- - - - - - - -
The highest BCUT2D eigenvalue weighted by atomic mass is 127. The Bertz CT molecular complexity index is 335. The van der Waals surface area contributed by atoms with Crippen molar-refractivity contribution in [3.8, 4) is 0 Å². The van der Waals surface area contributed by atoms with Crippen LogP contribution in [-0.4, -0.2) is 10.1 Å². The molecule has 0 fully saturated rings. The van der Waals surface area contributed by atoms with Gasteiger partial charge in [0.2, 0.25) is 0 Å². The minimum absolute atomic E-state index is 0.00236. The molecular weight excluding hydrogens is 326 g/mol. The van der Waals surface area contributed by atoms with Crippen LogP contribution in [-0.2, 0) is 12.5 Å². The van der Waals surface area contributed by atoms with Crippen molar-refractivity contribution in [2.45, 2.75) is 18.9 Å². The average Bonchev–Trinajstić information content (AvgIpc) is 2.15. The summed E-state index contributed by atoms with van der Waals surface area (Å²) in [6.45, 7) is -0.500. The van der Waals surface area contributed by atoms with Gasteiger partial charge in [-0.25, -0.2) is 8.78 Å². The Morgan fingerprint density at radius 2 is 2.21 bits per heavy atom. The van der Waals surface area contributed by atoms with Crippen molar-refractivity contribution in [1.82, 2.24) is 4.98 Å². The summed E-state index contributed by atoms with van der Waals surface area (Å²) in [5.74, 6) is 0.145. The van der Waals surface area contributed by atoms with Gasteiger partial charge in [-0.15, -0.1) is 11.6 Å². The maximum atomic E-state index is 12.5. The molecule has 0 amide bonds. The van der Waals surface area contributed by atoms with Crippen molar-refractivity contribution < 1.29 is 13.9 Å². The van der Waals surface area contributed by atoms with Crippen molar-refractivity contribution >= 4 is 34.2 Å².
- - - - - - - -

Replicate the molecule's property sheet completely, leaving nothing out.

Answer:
The highest BCUT2D eigenvalue weighted by atomic mass is 127. The Bertz CT molecular complexity index is 335. The van der Waals surface area contributed by atoms with Crippen molar-refractivity contribution in [3.8, 4) is 0 Å². The van der Waals surface area contributed by atoms with Crippen LogP contribution in [-0.4, -0.2) is 10.1 Å². The molecule has 0 fully saturated rings. The van der Waals surface area contributed by atoms with Gasteiger partial charge in [0.2, 0.25) is 0 Å². The minimum absolute atomic E-state index is 0.00236. The molecular weight excluding hydrogens is 326 g/mol. The van der Waals surface area contributed by atoms with Crippen LogP contribution in [-0.2, 0) is 12.5 Å². The van der Waals surface area contributed by atoms with Crippen molar-refractivity contribution in [2.45, 2.75) is 18.9 Å². The average Bonchev–Trinajstić information content (AvgIpc) is 2.15. The summed E-state index contributed by atoms with van der Waals surface area (Å²) in [6.45, 7) is -0.500. The van der Waals surface area contributed by atoms with Gasteiger partial charge in [-0.25, -0.2) is 8.78 Å². The Morgan fingerprint density at radius 2 is 2.21 bits per heavy atom. The van der Waals surface area contributed by atoms with Crippen molar-refractivity contribution in [1.82, 2.24) is 4.98 Å². The summed E-state index contributed by atoms with van der Waals surface area (Å²) in [5.74, 6) is 0.145. The van der Waals surface area contributed by atoms with Gasteiger partial charge in [-0.15, -0.1) is 11.6 Å². The maximum atomic E-state index is 12.5. The molecule has 0 amide bonds. The van der Waals surface area contributed by atoms with Crippen molar-refractivity contribution < 1.29 is 13.9 Å². The van der Waals surface area contributed by atoms with Crippen molar-refractivity contribution >= 4 is 34.2 Å².